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U OF L / Chemistry / CHEM 101 / What refers to the sum of all atomic masses in a compound?

What refers to the sum of all atomic masses in a compound?

What refers to the sum of all atomic masses in a compound?

Description

School: University of Louisville
Department: Chemistry
Course: Intro to Chemistry
Professor: Danielle franco
Term: Fall 2016
Tags: Math, Chemistry, GeneralChemistry, and Chem
Cost: 50
Name: Chemistry exam 3 study guide
Description: She posted on Blackboard that this exam will cover modules 5, 6 and 8. So that is the material in this study guide. I briefly went over module 5 as I have already covered this in previous study guides.
Uploaded: 11/26/2016
4 Pages 50 Views 3 Unlocks
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Chemistry Exam 3 Study Guide 


What refers to the sum of all atomic masses in a compound?



∙ This exam covers modules 5, 6, and 8. I will briefly cover 5, as I  have uploaded more detailed coverage in previous study guides.  There may be previous material on the exam, but I am going off  of what she posted on Blackboard.

∙ Module 5:

∙ Molecular formula / Formula Mass: Sum off all atomic masses in  a compound.

∙ Percent composition: Divide the mass of the element by the total  mass of the compound and convert to a percent (x100). By  assuming a 100g sample, the amount in g can be converted to a  percentage. Ex: 25g of C and 75g of H can be converted to 25%  and 75% respectively.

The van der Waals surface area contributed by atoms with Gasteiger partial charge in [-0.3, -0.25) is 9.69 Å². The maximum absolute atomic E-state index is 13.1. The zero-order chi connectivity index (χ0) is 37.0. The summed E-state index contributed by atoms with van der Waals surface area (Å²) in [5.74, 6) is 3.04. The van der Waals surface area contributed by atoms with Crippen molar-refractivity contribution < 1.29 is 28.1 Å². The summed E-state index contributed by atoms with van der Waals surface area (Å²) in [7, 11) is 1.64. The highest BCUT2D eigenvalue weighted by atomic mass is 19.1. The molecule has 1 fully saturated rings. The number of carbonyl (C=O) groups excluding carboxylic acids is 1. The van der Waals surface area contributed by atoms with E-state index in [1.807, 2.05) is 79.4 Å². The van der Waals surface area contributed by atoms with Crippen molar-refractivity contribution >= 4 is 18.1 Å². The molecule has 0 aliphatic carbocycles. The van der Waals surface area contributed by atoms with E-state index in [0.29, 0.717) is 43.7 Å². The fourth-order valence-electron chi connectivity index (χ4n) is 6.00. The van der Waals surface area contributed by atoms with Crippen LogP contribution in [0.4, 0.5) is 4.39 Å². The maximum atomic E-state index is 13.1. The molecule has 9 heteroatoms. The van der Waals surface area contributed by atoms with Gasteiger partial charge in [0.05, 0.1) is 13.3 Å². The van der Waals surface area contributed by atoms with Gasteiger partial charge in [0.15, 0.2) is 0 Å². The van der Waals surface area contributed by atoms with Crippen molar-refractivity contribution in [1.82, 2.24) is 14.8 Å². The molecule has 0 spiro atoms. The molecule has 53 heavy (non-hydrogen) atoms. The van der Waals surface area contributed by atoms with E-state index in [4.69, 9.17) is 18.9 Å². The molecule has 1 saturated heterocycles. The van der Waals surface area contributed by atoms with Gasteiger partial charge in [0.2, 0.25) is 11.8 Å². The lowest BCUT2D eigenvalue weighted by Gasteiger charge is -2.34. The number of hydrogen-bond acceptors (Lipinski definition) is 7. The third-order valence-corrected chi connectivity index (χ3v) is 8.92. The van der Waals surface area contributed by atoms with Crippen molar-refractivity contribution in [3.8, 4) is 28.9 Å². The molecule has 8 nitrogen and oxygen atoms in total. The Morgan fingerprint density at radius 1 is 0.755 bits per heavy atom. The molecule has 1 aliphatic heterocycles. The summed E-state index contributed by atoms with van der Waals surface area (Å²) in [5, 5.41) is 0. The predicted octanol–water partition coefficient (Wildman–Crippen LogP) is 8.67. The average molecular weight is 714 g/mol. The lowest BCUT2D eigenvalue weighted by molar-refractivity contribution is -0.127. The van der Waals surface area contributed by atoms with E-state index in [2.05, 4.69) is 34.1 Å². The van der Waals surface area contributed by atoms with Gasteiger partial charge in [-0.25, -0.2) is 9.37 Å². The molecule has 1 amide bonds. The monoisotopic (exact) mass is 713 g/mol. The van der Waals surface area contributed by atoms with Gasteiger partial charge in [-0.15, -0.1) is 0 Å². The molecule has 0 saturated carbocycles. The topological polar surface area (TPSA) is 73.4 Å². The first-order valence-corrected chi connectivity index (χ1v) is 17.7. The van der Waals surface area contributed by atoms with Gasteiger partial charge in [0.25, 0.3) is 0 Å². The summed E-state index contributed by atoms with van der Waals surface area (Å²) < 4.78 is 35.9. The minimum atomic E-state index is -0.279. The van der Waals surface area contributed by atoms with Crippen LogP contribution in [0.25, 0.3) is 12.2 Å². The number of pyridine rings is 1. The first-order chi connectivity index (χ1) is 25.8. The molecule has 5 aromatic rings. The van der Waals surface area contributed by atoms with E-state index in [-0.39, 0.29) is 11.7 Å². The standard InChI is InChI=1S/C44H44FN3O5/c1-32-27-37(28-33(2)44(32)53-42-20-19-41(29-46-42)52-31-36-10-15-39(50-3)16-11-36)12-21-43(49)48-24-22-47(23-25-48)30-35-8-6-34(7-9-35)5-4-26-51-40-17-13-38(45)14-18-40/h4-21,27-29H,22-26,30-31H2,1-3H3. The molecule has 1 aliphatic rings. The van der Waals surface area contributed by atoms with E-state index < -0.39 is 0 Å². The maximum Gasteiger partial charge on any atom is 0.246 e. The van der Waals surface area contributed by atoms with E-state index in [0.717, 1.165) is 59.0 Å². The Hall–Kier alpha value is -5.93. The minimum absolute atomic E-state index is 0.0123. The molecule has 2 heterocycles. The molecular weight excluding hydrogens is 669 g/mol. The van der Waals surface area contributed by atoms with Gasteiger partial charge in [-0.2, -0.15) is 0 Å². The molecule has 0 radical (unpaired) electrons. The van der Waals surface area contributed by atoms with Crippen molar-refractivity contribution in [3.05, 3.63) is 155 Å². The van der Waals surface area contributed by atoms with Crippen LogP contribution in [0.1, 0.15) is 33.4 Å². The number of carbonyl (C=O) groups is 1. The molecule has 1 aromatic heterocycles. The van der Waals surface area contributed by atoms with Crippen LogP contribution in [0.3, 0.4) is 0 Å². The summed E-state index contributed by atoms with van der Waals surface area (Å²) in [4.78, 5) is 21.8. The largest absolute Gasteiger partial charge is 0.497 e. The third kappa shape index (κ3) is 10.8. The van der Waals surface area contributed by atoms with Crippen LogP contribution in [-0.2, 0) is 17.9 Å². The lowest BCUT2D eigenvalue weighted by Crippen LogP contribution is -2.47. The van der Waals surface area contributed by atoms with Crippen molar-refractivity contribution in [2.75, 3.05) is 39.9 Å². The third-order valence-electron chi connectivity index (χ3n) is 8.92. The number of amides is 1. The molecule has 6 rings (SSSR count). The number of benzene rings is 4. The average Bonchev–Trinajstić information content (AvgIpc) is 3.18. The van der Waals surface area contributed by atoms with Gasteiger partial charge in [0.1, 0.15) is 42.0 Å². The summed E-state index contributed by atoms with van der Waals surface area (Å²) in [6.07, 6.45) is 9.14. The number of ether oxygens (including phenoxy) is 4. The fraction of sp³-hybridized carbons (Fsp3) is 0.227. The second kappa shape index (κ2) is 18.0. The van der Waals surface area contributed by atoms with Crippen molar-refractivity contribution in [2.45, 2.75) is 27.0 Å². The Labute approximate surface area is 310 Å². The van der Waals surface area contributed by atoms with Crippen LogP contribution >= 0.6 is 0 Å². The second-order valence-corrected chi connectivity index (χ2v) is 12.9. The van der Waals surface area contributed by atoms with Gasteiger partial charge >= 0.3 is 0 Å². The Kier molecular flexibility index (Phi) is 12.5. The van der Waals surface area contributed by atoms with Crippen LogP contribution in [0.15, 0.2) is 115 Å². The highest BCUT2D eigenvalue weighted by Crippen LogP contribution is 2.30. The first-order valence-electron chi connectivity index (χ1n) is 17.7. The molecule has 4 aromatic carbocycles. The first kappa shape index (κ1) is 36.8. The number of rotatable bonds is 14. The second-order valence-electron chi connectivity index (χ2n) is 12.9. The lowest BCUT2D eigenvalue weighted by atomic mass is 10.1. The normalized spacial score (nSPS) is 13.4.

∙ Percent composition from formula mass: Divide mass of element  by the formula mass of the total compound.


What refers to the smallest whole number ration of elements in a compound?



∙ Empirical formula: This is the smallest whole number ratio of  elements in a compound. To find this, you must divide given  amounts of element by their respective molar mass. Then divide  all products by the smallest amount received in step one. If you  get any answers like 1.5, you may need to multiply to get non decimal numbers.

∙ Empirical formula from percent composition: Assuming a 100g  sample, divide the percentage of the element by it's molar mass.  Then divide all products by the lowest amount received in step  one. You may also need to multiply here.

∙ Molecular formulas: The actual whole number ratio between  elements in a compound. Divide the molecular or molar mass by  the empirical formula to get n. Then multiply the empirical  formula by n.


How can one form the net ionic equation?



If you want to learn more check out Why do developing nations have more air pollution?
We also discuss several other topics like What does peninsula of peninsulas mean?

∙ Solutions: M= mole (solute) / L (solution). This is very self  explanatory. Just take the given amounts in the question and  plug & chug.

∙ Dilution of solution: M1V1=M2V2. You can manipulate this  formula to fit what you need to solve for. The easiest way to go  about this is to list what amounts you are given and what you  need to find. I usually make a list like M1=__, M2=__, etc. Then,  manipulating the formula, and plugging & chugging.